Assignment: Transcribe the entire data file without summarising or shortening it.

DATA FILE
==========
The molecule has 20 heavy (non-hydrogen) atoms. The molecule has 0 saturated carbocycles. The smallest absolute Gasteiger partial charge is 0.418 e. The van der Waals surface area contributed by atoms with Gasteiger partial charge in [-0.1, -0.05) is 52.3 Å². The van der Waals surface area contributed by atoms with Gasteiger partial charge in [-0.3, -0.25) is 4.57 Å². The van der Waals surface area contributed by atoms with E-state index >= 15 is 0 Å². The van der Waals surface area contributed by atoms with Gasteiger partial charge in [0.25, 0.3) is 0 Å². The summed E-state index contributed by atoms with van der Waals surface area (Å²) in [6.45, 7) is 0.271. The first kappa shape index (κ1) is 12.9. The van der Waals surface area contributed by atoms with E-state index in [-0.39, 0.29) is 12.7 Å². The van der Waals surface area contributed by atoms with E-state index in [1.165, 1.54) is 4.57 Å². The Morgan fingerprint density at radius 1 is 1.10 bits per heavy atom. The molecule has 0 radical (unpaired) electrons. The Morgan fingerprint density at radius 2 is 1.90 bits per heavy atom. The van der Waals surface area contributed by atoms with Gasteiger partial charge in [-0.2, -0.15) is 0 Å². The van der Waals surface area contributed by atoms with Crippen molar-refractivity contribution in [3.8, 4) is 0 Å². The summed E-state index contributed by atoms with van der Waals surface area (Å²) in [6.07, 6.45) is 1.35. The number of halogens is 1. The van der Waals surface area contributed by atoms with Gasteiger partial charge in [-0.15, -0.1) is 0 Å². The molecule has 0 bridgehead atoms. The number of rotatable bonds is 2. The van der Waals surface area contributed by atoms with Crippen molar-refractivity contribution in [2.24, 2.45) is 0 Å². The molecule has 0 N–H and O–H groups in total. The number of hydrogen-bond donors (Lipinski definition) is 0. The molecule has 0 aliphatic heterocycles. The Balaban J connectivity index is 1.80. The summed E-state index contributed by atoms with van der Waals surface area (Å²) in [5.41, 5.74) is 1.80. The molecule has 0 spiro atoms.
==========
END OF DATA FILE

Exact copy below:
The molecule has 20 heavy (non-hydrogen) atoms. The molecule has 0 saturated carbocycles. The smallest absolute Gasteiger partial charge is 0.418 e. The van der Waals surface area contributed by atoms with Gasteiger partial charge in [-0.1, -0.05) is 52.3 Å². The van der Waals surface area contributed by atoms with Gasteiger partial charge in [-0.3, -0.25) is 4.57 Å². The van der Waals surface area contributed by atoms with E-state index >= 15 is 0 Å². The van der Waals surface area contributed by atoms with Gasteiger partial charge in [0.25, 0.3) is 0 Å². The summed E-state index contributed by atoms with van der Waals surface area (Å²) in [6.45, 7) is 0.271. The first kappa shape index (κ1) is 12.9. The van der Waals surface area contributed by atoms with E-state index in [-0.39, 0.29) is 12.7 Å². The van der Waals surface area contributed by atoms with E-state index in [1.165, 1.54) is 4.57 Å². The Morgan fingerprint density at radius 1 is 1.10 bits per heavy atom. The molecule has 0 radical (unpaired) electrons. The Morgan fingerprint density at radius 2 is 1.90 bits per heavy atom. The van der Waals surface area contributed by atoms with Gasteiger partial charge in [-0.2, -0.15) is 0 Å². The van der Waals surface area contributed by atoms with Crippen molar-refractivity contribution in [3.8, 4) is 0 Å². The summed E-state index contributed by atoms with van der Waals surface area (Å²) in [6.07, 6.45) is 1.35. The number of halogens is 1. The van der Waals surface area contributed by atoms with Gasteiger partial charge in [-0.15, -0.1) is 0 Å². The molecule has 0 bridgehead atoms. The number of rotatable bonds is 2. The van der Waals surface area contributed by atoms with Crippen molar-refractivity contribution in [2.24, 2.45) is 0 Å². The molecule has 0 N–H and O–H groups in total. The number of hydrogen-bond donors (Lipinski definition) is 0. The molecule has 0 aliphatic heterocycles. The Balaban J connectivity index is 1.80. The summed E-state index contributed by atoms with van der Waals surface area (Å²) in [5.41, 5.74) is 1.80. The molecule has 0 spiro atoms.